Posted: 5:04 p.m. Wednesday, Aug. 27, 2014
Partner in firm accused of stealing $30 million
NORTH FULTON COUNTY, Ga —
The former managing partner of a large Atlanta real estate firm faces a lawsuit that claims he stole millions of dollars from the firm.
The lawsuit, obtained from a source by Channel 2’s Mike Petchenik, was filed Monday at Fulton County Superior court, and alleges that Nat Hardwick, a partner in Morris, Hardwick and Schneider, had taken at least $30 million from firm accounts and from escrow accounts belonging to Landcastle Title.
The lawsuit alleged that Hardwick took “approximately a $1,000,000 to pay providers of private jet services,” and made “$4,000,000 in wire transfers to casinos.”
The lawsuit also alleges that Hardwick covered up his actions until they were discovered by auditors.
In a memo sent to customers Monday, also obtained by Petchenik through a source, firm officials confirmed that Hardwick had resigned his position.
“These activities have negatively affected the future of our company and our customers,” the memo said. “However, Fidelity National Title Group, one of our long-standing and trusted partners, has agreed to step in as 70 percent owner of Landcastle Title.”
The memo said FNTG was funding any shortages to accounts and that they were moving forward with “business as usual.”
An attorney representing Morris, Hardwick and Schneider in the lawsuit told Petchenik they could not comment because it was pending litigation.
Hardwick’s attorney, Ed Garland, sent Petchenik a statement about the allegations:
“A civil lawsuit has been filed against Nat Harwick. Nat is not guilty of any improper, illegal or unethical conduct. Nat became aware of a problem with the accounting earlier this summer and immediately alerted his partners and initiated a review by outside auditors.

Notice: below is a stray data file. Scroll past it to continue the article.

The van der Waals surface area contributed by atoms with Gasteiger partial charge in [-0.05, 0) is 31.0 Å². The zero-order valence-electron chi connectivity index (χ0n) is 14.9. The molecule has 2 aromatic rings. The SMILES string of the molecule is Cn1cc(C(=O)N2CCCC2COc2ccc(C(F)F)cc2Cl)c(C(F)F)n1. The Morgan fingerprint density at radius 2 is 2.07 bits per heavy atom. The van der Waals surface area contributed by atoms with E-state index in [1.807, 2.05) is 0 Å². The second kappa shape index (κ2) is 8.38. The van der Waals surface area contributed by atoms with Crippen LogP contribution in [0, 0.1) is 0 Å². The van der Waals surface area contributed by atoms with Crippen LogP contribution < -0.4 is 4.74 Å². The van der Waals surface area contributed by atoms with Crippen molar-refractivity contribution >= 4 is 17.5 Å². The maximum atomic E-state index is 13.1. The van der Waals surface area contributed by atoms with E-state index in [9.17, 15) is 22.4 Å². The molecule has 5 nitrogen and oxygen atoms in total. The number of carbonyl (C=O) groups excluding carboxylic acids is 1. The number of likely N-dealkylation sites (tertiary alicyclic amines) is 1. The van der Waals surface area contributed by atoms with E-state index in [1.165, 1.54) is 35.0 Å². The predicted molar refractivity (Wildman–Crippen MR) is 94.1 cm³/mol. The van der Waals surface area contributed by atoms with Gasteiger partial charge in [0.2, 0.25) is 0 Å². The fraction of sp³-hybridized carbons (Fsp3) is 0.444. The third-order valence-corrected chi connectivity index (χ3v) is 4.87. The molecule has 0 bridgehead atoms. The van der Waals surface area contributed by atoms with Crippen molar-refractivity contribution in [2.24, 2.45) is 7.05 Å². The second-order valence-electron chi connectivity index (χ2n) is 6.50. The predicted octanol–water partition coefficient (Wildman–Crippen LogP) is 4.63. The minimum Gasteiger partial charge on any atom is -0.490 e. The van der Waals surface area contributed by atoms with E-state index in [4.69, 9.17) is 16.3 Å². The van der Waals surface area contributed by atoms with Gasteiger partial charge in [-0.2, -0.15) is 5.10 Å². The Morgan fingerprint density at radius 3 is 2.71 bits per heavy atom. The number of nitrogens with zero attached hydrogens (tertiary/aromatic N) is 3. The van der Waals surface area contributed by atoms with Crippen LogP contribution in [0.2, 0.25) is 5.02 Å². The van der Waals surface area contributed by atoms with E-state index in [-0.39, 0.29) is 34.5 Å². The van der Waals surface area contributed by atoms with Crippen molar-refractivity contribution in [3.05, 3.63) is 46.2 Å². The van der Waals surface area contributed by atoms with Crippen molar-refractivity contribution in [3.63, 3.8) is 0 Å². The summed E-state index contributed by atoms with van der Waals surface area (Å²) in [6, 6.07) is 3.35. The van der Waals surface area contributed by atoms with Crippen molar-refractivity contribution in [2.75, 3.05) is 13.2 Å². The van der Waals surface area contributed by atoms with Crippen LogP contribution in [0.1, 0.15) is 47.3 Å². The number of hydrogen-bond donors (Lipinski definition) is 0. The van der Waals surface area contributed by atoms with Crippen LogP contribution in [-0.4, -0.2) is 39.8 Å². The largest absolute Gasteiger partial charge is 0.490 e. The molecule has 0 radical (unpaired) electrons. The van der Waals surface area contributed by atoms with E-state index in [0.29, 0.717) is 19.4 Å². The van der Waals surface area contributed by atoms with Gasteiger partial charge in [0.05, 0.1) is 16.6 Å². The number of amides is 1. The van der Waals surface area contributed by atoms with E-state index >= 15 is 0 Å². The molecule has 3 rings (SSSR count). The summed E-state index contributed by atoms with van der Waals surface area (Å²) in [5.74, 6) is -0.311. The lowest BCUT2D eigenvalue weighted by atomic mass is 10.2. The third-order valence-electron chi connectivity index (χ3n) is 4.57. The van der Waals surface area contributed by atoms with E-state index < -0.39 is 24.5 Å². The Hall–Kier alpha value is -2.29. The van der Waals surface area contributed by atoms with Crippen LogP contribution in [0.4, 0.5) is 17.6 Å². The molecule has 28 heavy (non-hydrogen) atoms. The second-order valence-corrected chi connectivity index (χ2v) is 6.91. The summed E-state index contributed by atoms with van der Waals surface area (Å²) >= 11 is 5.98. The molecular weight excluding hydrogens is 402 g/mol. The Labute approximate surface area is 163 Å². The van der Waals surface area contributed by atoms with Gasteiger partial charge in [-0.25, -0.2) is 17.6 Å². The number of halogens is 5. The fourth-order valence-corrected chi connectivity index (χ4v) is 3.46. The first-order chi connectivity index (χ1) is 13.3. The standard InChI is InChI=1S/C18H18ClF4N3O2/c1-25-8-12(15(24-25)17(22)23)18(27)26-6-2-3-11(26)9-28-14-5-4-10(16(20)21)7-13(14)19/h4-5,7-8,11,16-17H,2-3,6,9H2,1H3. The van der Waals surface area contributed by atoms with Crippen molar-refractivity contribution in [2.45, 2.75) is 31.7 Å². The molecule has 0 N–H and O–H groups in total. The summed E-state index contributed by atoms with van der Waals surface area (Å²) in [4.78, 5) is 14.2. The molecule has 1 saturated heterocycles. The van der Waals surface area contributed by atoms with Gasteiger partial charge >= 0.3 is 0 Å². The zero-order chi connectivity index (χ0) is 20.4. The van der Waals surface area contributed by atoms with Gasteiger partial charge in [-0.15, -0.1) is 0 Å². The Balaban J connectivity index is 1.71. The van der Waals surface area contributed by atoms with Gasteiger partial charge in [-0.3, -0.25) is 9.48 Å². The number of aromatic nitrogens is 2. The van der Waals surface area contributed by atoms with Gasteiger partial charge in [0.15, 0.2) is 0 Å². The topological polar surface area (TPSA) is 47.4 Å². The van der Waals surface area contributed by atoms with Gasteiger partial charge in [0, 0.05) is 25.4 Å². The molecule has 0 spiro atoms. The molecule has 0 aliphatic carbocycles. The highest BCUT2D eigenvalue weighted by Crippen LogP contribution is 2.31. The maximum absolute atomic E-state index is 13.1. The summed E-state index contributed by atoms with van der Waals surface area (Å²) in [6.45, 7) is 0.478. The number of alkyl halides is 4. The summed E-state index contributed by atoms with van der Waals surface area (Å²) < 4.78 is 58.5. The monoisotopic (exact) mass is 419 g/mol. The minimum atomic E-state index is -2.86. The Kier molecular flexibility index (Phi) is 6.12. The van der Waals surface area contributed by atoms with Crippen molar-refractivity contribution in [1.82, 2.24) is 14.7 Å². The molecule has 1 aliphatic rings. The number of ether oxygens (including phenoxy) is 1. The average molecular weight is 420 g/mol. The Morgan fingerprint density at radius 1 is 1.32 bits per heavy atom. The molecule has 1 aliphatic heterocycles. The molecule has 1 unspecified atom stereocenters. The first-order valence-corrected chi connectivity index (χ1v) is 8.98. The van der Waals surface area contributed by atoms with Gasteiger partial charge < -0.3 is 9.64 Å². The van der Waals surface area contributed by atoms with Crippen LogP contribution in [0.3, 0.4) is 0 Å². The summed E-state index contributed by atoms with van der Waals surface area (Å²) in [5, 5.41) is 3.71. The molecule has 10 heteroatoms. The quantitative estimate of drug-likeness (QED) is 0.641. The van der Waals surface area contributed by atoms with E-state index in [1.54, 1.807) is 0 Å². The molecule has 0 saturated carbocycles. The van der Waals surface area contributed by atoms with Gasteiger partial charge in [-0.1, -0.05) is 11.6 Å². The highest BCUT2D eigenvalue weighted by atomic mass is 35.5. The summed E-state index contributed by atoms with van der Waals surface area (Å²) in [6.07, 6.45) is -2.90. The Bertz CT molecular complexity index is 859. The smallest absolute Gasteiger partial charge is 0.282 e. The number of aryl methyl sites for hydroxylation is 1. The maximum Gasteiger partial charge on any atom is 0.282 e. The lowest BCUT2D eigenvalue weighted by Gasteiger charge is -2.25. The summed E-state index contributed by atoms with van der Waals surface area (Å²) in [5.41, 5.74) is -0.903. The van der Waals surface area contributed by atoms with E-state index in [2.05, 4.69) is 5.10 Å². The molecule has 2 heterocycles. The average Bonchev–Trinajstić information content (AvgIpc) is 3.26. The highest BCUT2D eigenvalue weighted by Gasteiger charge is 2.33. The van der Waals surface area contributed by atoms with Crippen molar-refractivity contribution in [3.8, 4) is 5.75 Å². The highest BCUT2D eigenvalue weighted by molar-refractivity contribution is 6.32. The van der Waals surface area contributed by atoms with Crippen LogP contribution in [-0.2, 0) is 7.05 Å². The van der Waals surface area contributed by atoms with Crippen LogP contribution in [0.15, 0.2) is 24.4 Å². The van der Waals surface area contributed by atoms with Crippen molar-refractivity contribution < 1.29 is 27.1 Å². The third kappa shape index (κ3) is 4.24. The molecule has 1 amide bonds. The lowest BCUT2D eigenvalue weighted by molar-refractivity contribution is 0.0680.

“Nat is a founder of the firm Morris Hardwick Schneider and has nurtured its growth for over 23 years. Under Nat’s leadership, the firm grew to 52 offices in thirteen states with eight hundred employees conducting thirty-six thousand yearly transactions involving billions of dollars.
“Anybody who knows Nat knows that he loves the law firm, its employees, the attorneys and the firm’s many loyal clients. He would never knowingly or intentionally take money he was not entitled to or harm the firm or its clients in any way. The firm was profitable, and Nat believed that all of the money he received was properly distributed to him as his share of the profits of the firm.
“The claims made against Nat in this suit are false, and Nat looks forward to clearing his name.”
Garland told Petchenik he was not aware of any law enforcement involvement in investigating the allegations.
Roswell realtor Creed Crutchfield, who has dealt with the firm, told Petchenik allegations such as this makes consumers nervous.
“It just affects everybody in the industry and it makes my job just that much harder,” he said.
Crutchfield said that realty firms are being warned to double-check any closings they had with the firm to ensure everything was handled properly.
“Those real estate agents might want to make sure they check with the companies they closed with to make sure everything is fine for their clients,” he said.